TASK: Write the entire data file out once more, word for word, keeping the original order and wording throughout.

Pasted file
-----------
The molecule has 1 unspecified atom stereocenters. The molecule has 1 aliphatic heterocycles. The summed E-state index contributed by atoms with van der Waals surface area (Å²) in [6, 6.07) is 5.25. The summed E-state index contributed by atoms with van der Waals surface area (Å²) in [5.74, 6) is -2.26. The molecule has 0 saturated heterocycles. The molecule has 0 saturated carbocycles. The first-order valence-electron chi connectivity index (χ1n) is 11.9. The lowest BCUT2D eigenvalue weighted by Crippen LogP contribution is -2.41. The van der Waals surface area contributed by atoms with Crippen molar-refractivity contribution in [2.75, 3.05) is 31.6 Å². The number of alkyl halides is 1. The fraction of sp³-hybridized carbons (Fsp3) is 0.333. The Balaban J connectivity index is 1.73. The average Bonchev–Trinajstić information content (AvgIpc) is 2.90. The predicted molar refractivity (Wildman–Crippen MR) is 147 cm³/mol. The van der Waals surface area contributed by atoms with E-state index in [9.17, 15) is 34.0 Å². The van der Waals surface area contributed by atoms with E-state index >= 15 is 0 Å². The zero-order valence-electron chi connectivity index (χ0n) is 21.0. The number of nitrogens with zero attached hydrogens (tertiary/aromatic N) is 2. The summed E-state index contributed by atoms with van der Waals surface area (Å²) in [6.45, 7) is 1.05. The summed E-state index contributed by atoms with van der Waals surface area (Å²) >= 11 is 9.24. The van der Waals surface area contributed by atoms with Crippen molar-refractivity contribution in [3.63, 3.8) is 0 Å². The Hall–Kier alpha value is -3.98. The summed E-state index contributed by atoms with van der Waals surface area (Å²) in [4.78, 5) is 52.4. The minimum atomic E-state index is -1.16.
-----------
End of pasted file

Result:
The molecule has 1 unspecified atom stereocenters. The molecule has 1 aliphatic heterocycles. The summed E-state index contributed by atoms with van der Waals surface area (Å²) in [6, 6.07) is 5.25. The summed E-state index contributed by atoms with van der Waals surface area (Å²) in [5.74, 6) is -2.26. The molecule has 0 saturated heterocycles. The molecule has 0 saturated carbocycles. The first-order valence-electron chi connectivity index (χ1n) is 11.9. The lowest BCUT2D eigenvalue weighted by Crippen LogP contribution is -2.41. The van der Waals surface area contributed by atoms with Crippen molar-refractivity contribution in [2.75, 3.05) is 31.6 Å². The number of alkyl halides is 1. The fraction of sp³-hybridized carbons (Fsp3) is 0.333. The Balaban J connectivity index is 1.73. The average Bonchev–Trinajstić information content (AvgIpc) is 2.90. The predicted molar refractivity (Wildman–Crippen MR) is 147 cm³/mol. The van der Waals surface area contributed by atoms with E-state index in [9.17, 15) is 34.0 Å². The van der Waals surface area contributed by atoms with E-state index >= 15 is 0 Å². The zero-order valence-electron chi connectivity index (χ0n) is 21.0. The number of nitrogens with zero attached hydrogens (tertiary/aromatic N) is 2. The summed E-state index contributed by atoms with van der Waals surface area (Å²) in [6.45, 7) is 1.05. The summed E-state index contributed by atoms with van der Waals surface area (Å²) >= 11 is 9.24. The van der Waals surface area contributed by atoms with Crippen molar-refractivity contribution in [3.63, 3.8) is 0 Å². The Hall–Kier alpha value is -3.98. The summed E-state index contributed by atoms with van der Waals surface area (Å²) in [4.78, 5) is 52.4. The minimum atomic E-state index is -1.16.